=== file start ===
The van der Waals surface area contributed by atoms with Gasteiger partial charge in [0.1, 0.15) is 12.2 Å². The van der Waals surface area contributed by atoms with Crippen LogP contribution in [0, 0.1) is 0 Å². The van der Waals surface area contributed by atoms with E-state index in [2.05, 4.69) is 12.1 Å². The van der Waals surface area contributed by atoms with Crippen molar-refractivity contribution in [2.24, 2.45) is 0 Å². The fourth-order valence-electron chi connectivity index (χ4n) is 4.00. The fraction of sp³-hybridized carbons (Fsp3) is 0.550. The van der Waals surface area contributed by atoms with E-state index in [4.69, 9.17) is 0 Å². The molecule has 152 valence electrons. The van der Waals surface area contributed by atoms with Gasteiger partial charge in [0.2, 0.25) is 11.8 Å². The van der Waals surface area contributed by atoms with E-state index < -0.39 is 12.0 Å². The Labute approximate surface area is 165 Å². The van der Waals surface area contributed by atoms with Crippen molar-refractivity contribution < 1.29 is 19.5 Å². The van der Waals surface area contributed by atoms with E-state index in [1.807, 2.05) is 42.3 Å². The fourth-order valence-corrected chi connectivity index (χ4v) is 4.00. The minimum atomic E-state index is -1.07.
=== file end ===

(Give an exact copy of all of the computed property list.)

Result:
The van der Waals surface area contributed by atoms with Gasteiger partial charge in [0.1, 0.15) is 12.2 Å². The van der Waals surface area contributed by atoms with Crippen LogP contribution in [0, 0.1) is 0 Å². The van der Waals surface area contributed by atoms with E-state index in [2.05, 4.69) is 12.1 Å². The van der Waals surface area contributed by atoms with Crippen molar-refractivity contribution in [2.24, 2.45) is 0 Å². The fourth-order valence-electron chi connectivity index (χ4n) is 4.00. The fraction of sp³-hybridized carbons (Fsp3) is 0.550. The van der Waals surface area contributed by atoms with E-state index in [4.69, 9.17) is 0 Å². The molecule has 152 valence electrons. The van der Waals surface area contributed by atoms with Gasteiger partial charge in [0.2, 0.25) is 11.8 Å². The van der Waals surface area contributed by atoms with E-state index < -0.39 is 12.0 Å². The Labute approximate surface area is 165 Å². The van der Waals surface area contributed by atoms with Crippen molar-refractivity contribution < 1.29 is 19.5 Å². The van der Waals surface area contributed by atoms with E-state index in [1.807, 2.05) is 42.3 Å². The fourth-order valence-corrected chi connectivity index (χ4v) is 4.00. The minimum atomic E-state index is -1.07.